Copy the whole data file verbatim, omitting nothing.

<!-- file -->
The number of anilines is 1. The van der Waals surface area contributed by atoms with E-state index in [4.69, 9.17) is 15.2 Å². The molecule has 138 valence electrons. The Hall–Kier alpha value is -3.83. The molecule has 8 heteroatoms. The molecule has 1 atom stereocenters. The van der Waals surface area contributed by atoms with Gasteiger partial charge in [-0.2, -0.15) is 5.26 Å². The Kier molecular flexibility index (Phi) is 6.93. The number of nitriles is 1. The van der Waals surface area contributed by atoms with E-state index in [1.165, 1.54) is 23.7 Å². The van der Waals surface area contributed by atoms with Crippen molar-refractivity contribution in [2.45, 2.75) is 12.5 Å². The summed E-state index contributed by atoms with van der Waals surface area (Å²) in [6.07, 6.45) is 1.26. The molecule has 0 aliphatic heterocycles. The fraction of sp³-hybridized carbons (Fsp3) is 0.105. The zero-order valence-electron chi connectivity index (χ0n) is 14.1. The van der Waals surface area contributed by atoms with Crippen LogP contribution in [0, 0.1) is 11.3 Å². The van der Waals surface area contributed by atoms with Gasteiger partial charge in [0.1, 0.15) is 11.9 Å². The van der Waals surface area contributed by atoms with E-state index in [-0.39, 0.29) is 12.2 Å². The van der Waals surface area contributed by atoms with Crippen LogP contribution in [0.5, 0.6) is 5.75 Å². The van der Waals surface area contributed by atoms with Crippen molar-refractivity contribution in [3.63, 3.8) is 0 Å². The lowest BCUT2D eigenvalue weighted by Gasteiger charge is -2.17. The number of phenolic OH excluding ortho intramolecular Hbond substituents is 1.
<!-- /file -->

The number of anilines is 1. The van der Waals surface area contributed by atoms with E-state index in [4.69, 9.17) is 15.2 Å². The molecule has 138 valence electrons. The Hall–Kier alpha value is -3.83. The molecule has 8 heteroatoms. The molecule has 1 atom stereocenters. The van der Waals surface area contributed by atoms with Gasteiger partial charge in [-0.2, -0.15) is 5.26 Å². The Kier molecular flexibility index (Phi) is 6.93. The number of nitriles is 1. The van der Waals surface area contributed by atoms with E-state index in [1.165, 1.54) is 23.7 Å². The van der Waals surface area contributed by atoms with Crippen molar-refractivity contribution in [2.45, 2.75) is 12.5 Å². The summed E-state index contributed by atoms with van der Waals surface area (Å²) in [6.07, 6.45) is 1.26. The molecule has 0 aliphatic heterocycles. The fraction of sp³-hybridized carbons (Fsp3) is 0.105. The zero-order valence-electron chi connectivity index (χ0n) is 14.1. The van der Waals surface area contributed by atoms with Crippen LogP contribution in [0, 0.1) is 11.3 Å². The van der Waals surface area contributed by atoms with Gasteiger partial charge in [0.1, 0.15) is 11.9 Å². The van der Waals surface area contributed by atoms with E-state index in [-0.39, 0.29) is 12.2 Å². The van der Waals surface area contributed by atoms with Crippen LogP contribution in [0.5, 0.6) is 5.75 Å². The van der Waals surface area contributed by atoms with Crippen molar-refractivity contribution in [3.63, 3.8) is 0 Å². The lowest BCUT2D eigenvalue weighted by Gasteiger charge is -2.17. The number of phenolic OH excluding ortho intramolecular Hbond substituents is 1.